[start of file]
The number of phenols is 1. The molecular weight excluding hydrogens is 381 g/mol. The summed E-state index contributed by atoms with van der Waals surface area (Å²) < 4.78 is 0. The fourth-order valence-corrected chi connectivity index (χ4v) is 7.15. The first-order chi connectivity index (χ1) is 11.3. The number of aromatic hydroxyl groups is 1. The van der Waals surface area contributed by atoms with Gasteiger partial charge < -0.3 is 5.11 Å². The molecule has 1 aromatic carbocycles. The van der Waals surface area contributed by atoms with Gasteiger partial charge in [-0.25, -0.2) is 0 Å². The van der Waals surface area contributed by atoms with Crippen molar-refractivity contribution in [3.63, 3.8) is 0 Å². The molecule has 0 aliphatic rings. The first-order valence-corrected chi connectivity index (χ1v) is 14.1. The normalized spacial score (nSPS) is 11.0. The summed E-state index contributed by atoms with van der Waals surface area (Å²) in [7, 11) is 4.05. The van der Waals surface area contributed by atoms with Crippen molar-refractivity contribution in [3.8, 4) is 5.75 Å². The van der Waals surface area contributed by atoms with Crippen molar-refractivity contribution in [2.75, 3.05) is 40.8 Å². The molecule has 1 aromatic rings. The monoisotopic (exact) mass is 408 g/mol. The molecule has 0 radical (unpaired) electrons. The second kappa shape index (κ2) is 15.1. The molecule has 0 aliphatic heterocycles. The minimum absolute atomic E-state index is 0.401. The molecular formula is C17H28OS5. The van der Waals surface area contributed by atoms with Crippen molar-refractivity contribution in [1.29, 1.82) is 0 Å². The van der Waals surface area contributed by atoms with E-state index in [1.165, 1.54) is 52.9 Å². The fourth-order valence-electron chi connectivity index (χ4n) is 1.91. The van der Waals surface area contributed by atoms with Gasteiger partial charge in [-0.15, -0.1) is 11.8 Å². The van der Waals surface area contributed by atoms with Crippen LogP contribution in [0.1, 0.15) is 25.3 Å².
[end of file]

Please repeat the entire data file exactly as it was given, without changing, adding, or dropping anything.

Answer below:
The number of phenols is 1. The molecular weight excluding hydrogens is 381 g/mol. The summed E-state index contributed by atoms with van der Waals surface area (Å²) < 4.78 is 0. The fourth-order valence-corrected chi connectivity index (χ4v) is 7.15. The first-order chi connectivity index (χ1) is 11.3. The number of aromatic hydroxyl groups is 1. The van der Waals surface area contributed by atoms with Gasteiger partial charge < -0.3 is 5.11 Å². The molecule has 1 aromatic carbocycles. The van der Waals surface area contributed by atoms with Gasteiger partial charge in [-0.25, -0.2) is 0 Å². The van der Waals surface area contributed by atoms with Crippen molar-refractivity contribution in [3.63, 3.8) is 0 Å². The molecule has 0 aliphatic rings. The first-order valence-corrected chi connectivity index (χ1v) is 14.1. The normalized spacial score (nSPS) is 11.0. The summed E-state index contributed by atoms with van der Waals surface area (Å²) in [7, 11) is 4.05. The van der Waals surface area contributed by atoms with Crippen molar-refractivity contribution in [3.8, 4) is 5.75 Å². The van der Waals surface area contributed by atoms with Crippen molar-refractivity contribution in [2.75, 3.05) is 40.8 Å². The molecule has 1 aromatic rings. The monoisotopic (exact) mass is 408 g/mol. The molecule has 0 radical (unpaired) electrons. The second kappa shape index (κ2) is 15.1. The molecule has 0 aliphatic heterocycles. The minimum absolute atomic E-state index is 0.401. The molecular formula is C17H28OS5. The van der Waals surface area contributed by atoms with Crippen molar-refractivity contribution in [1.29, 1.82) is 0 Å². The van der Waals surface area contributed by atoms with E-state index in [1.165, 1.54) is 52.9 Å². The fourth-order valence-electron chi connectivity index (χ4n) is 1.91. The van der Waals surface area contributed by atoms with Gasteiger partial charge in [-0.15, -0.1) is 11.8 Å². The van der Waals surface area contributed by atoms with Crippen LogP contribution in [0.1, 0.15) is 25.3 Å².